fired. A jury of inquest was summoned and questioned
witnesses which included Moses H. Rhyne, Henry
Shipp, Evans Wilburn, Joseph Kitchen, States Morgan,
Grace Jenkins, Caroline Bumgamer and William Jones.
The jurors made their report that "the said William
Huffstickler did come to his death on the 3rd instant
from an accidental shot from a pistol in his own hands,
that he so expressed himself to different persons and we
hereby so report." The jurors were Edward Jenkins, Peter Ingle, Laban Kenedy,
Jones Flowers, Moses Lowe,
J. H. Wilson, Jr., G. F. Flowers, C. N. Abemathy, D. M.
Padget, S. Hoffman, I. M. Holobough, H. N. Miller.
It seems as though gold mining was a rough and
tough business because just a few days later on December 12, 1878 a Mr. D. J. Simpson died and his tomb-
stone in Spencer Mountain Cemetery bears the words,
"Died from wound at Duffy's Mine."
Another gold mine in the Stanley area was the
Moore Gold Mine. It was located on the Alexander
Moore property southwest of Stanley. On September 7,
1821 Alexander Moore, Sr. conveyed to Alexander
Moore, Jr. the land which contained the Moore Gold
Mine. Alexander Moore, Jr. sold the gold mine property to a Mr. William H. Folger
who in turn sold the
mine on October 20, 1832 to the Cabarrus Gold Mining
Company of North Carolina.
The deed of sale for the above transaction as
well as the Inventory list of Moore's Gold Mine is
recorded in Lincoln County Courthouse Register of
Deeds Book #35, pages 157, 158, 159 and 160.
It seems that Peter Smith also had a Gold Mine
in the Stanley area. He lived out near the area of the
Moore lands. An indenture was recorded on 8 May
1833 whereby Peter Smith Sr. and Jr. sold land to
Cabarras Gold mining Company, this land being on
Hoyles Creek. That deed is recorded in Lincoln County
Court Records Book #35, page 156. On the 1850 Census Peter Smith's
occupation is recorded as farmer and miner.
There were several gold mines in the Stanley
Creek area. Samuel Rankin from the Stanley Creek
vicinity was listed on the 1850 Census as a miner. It
was reported that a small amount of gold, not enough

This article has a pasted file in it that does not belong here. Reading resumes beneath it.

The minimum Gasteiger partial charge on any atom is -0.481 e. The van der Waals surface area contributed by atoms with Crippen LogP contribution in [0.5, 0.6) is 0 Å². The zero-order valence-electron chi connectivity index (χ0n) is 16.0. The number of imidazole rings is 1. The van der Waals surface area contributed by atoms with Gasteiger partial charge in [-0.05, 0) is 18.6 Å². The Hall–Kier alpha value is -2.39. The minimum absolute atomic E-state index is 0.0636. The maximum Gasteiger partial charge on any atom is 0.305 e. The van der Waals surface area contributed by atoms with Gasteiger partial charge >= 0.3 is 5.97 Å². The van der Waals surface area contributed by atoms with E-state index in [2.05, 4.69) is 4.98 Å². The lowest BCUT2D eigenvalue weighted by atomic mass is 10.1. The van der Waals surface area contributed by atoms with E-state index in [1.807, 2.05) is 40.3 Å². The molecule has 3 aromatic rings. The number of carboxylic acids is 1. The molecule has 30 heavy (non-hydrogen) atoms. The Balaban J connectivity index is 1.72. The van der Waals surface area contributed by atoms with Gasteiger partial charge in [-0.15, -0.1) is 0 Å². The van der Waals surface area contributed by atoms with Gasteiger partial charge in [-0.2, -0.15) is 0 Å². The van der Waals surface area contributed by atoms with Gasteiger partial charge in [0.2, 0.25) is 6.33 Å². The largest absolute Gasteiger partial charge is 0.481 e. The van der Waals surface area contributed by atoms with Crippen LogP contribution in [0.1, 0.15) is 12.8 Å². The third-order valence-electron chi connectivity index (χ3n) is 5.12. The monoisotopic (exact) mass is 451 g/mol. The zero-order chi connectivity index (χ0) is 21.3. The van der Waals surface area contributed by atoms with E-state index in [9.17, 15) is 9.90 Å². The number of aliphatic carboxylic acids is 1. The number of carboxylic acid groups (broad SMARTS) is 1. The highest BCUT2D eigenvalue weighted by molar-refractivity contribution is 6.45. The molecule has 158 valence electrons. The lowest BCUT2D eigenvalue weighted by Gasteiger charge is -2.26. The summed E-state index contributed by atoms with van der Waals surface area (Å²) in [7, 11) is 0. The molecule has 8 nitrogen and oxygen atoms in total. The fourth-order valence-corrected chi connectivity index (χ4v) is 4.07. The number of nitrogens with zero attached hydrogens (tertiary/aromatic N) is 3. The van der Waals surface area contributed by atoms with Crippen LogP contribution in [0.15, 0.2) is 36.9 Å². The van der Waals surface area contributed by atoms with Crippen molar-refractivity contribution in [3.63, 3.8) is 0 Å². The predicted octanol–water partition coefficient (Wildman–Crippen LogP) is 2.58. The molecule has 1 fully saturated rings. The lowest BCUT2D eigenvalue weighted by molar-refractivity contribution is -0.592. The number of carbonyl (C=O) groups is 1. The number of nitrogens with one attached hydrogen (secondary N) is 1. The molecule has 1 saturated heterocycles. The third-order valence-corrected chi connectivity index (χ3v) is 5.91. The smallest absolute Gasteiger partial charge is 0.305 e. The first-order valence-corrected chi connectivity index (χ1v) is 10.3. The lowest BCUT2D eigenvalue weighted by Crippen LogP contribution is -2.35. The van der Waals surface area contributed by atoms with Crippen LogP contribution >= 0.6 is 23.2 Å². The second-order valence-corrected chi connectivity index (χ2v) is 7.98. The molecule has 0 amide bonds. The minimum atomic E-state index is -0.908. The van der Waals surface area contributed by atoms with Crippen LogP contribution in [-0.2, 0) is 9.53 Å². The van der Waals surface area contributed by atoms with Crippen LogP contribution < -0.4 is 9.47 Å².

to be profitable, was found near the Thomas Rhyne
(1799) home. There are several holes dug in the ground
in the hills above Stanley Creek that are called old
gold holes, these being left as evidence of earlier efforts to locate gold.
Gold mining began to wane especially after
the 1849 discovery of gold in California. Even though
some mining continued, most interest in gold was concentrated out west. 26
Also in the 1860's the Civil War
began, calling a halt to mining. During that period
some mining for iron was still in progress, especially
for using the ore to manufacture weapons and utensils
needed for the war. As mining uncovered the iron ore,
some gold was also discovered, but never again to the point that it had been before the California Gold Rush.
In June of 1926, on her 88th birthday celebration,
Mrs. Lanira Robinson, daughter of Mr. William
Benjamin Smith, who was a son of Peter Smith, was
reminiscing about the mining of gold in the days past.
She said her father had no mining experience and had
employed his brother-in-law, Mr. William Richards,
and Mr. Richards' two brothers, who were from England, to do his mining. A hidden rich vein of ore had
been discovered that far exceeded any these miners had
seen in England.
Mrs. Robinson said that Mr. Richards offered
her father $6,000 for the 45 acre tract of land and Mr.
Smith was about to accept the offer when his daughter
persuaded him to decline. Afterwards Mr. Smith
learned of the rich vein of gold.
In an act of revenge, the story goes, Mr.
Richards destroyed the shafts and refused to work the
mines, leaving them to the elements. As time went by
the exact location of the mine shaft was concealed by
growth of plants and trees. Years later the tract of land
was sold at auction and bought by Dr. Howard Reedy
who rented the property to Mr. Wade Rutledge.
During the time gold was being drawn from the
mine, Mr. Smith would walk to the Mint in Charlotte
with as much as $300 worth of gold and have it processed into gold coins.
Mr. Smith presented each of his daughters
with a gold ring made of the gold from the Smith Gold
Mine. Mrs. Robinson showed everyone her ring at the celebration.